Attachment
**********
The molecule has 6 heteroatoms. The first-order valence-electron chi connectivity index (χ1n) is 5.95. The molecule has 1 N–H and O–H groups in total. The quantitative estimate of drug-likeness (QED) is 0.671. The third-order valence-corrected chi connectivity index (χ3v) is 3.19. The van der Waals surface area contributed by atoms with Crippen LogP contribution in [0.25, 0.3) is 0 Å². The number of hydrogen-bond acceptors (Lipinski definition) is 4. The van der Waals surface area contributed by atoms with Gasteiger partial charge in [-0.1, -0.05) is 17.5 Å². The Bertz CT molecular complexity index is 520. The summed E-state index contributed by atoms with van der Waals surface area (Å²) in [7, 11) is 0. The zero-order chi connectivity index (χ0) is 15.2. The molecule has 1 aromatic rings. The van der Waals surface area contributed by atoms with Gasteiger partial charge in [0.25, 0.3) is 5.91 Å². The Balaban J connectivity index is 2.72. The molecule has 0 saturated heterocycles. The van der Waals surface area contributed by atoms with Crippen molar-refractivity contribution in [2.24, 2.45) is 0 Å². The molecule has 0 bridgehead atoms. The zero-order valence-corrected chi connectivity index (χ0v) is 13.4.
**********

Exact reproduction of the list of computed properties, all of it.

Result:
The molecule has 6 heteroatoms. The first-order valence-electron chi connectivity index (χ1n) is 5.95. The molecule has 1 N–H and O–H groups in total. The quantitative estimate of drug-likeness (QED) is 0.671. The third-order valence-corrected chi connectivity index (χ3v) is 3.19. The van der Waals surface area contributed by atoms with Crippen LogP contribution in [0.25, 0.3) is 0 Å². The number of hydrogen-bond acceptors (Lipinski definition) is 4. The van der Waals surface area contributed by atoms with Gasteiger partial charge in [-0.1, -0.05) is 17.5 Å². The Bertz CT molecular complexity index is 520. The summed E-state index contributed by atoms with van der Waals surface area (Å²) in [7, 11) is 0. The zero-order chi connectivity index (χ0) is 15.2. The molecule has 1 aromatic rings. The van der Waals surface area contributed by atoms with Gasteiger partial charge in [0.25, 0.3) is 5.91 Å². The Balaban J connectivity index is 2.72. The molecule has 0 saturated heterocycles. The van der Waals surface area contributed by atoms with Crippen molar-refractivity contribution in [2.24, 2.45) is 0 Å². The molecule has 0 bridgehead atoms. The zero-order valence-corrected chi connectivity index (χ0v) is 13.4.